The problem is that most of its services are either popular cash cows (RTÉ One, Radio 1) or they cater to an uncommercial niche with public service merits. After its battle to shut down the longwave radio service and the negative response to its botched retreat from kids’ television production, it may feel that it cannot win.
RTÉ Two and 2fm are both picked on as possible casualties, falling uncomfortably as they do in the zone between commercial and public service. RTÉ has to be careful here, as to give up on elusive younger audiences would be akin to signing its own death warrant. But one awkward question for the future is this: If so many people are watching “content” and not channels, then is it necessary to operate channels at all?
The more immediate predicament for RTÉ is the “value for money” one. It is already finding it difficult to cut its cloth without letting it affect its output. It is broadcasting more regular repeats of flagship commissions, thinning the schedules around the edges and losing or bowing out of expensive sports rights battles. But the more it does this, the more it will seem to justify complaints – from some – that is not worth the price of the licence fee.
Amid the strange news coincidence of a deficit-prompted redundancy plan and a land sale windfall that is definitely “not a windfall”, there was a third spate of RTÉ headlines this week.
Converting the €160 annual fee into the more pleasant sounding 40 cent per day (it’s closer to 44 cent, to be pedantic), Forbes affirmed on Radio 1 that this was “incredible value for money” and “quite honestly I think it should be double that”.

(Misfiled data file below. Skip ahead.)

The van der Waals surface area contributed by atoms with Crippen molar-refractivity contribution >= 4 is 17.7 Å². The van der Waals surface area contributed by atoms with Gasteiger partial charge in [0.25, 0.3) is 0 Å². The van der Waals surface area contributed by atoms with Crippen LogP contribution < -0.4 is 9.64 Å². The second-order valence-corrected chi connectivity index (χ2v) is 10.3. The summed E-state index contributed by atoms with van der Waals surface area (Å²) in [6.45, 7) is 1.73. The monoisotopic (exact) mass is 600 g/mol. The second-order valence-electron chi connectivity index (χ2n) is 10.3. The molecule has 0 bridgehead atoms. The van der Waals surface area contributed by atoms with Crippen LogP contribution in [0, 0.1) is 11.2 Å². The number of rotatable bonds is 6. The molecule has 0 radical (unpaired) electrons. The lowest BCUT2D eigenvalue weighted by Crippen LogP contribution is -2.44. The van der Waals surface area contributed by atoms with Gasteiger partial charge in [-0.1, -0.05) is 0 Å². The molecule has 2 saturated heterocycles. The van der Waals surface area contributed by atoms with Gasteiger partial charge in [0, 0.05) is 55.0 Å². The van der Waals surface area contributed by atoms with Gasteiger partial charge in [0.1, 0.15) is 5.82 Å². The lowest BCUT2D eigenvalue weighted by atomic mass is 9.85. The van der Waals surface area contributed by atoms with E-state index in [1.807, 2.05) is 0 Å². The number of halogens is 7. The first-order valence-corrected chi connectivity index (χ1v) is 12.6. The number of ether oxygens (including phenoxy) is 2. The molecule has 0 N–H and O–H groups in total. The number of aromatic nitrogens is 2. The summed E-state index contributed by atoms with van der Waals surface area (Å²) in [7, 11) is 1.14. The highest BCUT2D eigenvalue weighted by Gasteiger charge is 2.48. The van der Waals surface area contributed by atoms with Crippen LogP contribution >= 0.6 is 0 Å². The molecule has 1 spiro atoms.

But Forbes wants the licence fee to be doubled the way I want my salary to be doubled. She soon backtracked, conceding that this was a “nonsense”, and restating a view long-held by RTÉ – and many others across the industry – that the Government needs to reform the licence fee collection and enforcement system. Some €30 million-€40 million is estimated to be lost to evasion each year. That’s half a Montrose land sale.
As might be expected, RTÉ has asked for an increase in the licence fee rate as part of its negotiations with the Government. It's unlikely to even get a fiver extra. But other measures, like the appointment of an enforcement agency other than An Post, or a move to fund more of TG4's budget direct from the exchequer, would help.
Participants in the debate can be split crudely into two camps. There are those who believe that everything possible should be done to reform RTÉ precisely because it receives public funding and should continue to do so. And there are those who take the more Trump-like position, hoping to slash or eliminate this public funding, and with it RTÉ and the Irish broadcasting sector as it currently exists.
RTÉ’s fate is far from certain. But if all else fails, it does at least have another six acres of land it can sell to keep the show on air.